Through the years we have been taught two extraordinarily wrong lessons to the point that they are almost ingrained into our psyche’s. The first started in the 1970’s when Eric Segal’s book Love Story was turned into a movie and over and over again the world was taught ‘love never means having to say you are sorry.’ And, the second phrase that we learned as children ‘sticks and stones will break my bones but words will never hurt me.”

Such abject lies! Love absolutely means that you say you are sorry when you have caused harm or inflicted hurt. John Wesley teaches us to “do no harm” but when we do and deny or ignore it then we only exasperate the harm that we caused …

The pain from sticks and stones is temporarily felt but as Nouwen suggested it is memory that can be most profound and words just eat away at individuals.

And, so the essential Christian act of turning the other cheek … or being someone who forgives seven times seventy offers us a challenge because the world wants us to entrench and seek revenge. Get even … get nastier … bring more harm … yet as Christians we are to choose God’s pathway not the world’s.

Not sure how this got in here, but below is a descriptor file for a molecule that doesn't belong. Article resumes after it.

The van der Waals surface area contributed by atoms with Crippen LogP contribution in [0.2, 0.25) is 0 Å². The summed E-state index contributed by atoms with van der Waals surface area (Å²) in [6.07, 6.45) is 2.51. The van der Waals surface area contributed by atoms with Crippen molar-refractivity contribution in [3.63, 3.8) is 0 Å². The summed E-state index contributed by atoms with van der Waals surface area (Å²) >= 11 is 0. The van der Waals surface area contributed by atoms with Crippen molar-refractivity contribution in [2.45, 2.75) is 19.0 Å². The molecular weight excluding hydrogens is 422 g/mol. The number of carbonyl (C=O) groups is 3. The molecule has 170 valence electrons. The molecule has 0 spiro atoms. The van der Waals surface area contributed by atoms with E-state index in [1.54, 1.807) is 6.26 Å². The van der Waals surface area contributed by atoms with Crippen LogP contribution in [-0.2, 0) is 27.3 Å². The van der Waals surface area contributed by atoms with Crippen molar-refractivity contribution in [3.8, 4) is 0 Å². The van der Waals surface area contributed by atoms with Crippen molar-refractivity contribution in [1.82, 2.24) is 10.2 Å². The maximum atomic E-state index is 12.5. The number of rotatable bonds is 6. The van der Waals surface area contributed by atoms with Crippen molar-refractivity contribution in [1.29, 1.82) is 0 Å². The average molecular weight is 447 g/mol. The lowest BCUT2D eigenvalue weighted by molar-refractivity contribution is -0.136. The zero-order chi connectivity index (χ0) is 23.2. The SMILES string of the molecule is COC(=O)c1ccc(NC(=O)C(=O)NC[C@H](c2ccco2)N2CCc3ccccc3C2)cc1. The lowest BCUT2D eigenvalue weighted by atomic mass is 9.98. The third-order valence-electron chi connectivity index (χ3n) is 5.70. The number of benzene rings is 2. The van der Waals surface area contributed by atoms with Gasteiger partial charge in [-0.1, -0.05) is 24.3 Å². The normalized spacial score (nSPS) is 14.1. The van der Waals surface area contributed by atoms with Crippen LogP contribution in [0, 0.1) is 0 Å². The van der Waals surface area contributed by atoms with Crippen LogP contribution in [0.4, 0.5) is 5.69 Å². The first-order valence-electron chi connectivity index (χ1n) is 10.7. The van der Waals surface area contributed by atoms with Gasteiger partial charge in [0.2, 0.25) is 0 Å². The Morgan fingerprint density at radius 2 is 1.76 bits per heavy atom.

The beginning point in any conversation about forgiveness starts and frankly ends with God’s expectation and command that we love ALL of our neighbors!! If we truly loved all of our neighbors then our neighbors wouldn’t be hurting and the question of our needing to be forgiven or be forgiving people might be a moot point. We hear the prophet this morning talking about God and God’s covenant with God’s people … that is us by the way. God through Jeremiah shares the covenant that God has made with us through Jesus Christ … “I will put my instructions within them and engrave them on their hearts. I will be their God and they will be my people!”

Friends, have you allowed God to actually engrave God’s instructions into your minds, onto your hearts and as an essential element in your souls? The words from the prophet this morning say that those who have experienced this will no longer have to teach each other to say “know the Lord” because “from the least of them to the greatest” they will know the Lord and be forgiveness. “The Lord will never again remember their sins” is the essence of that lesson but it comes from understanding, accepting, and living as God has taught us to live.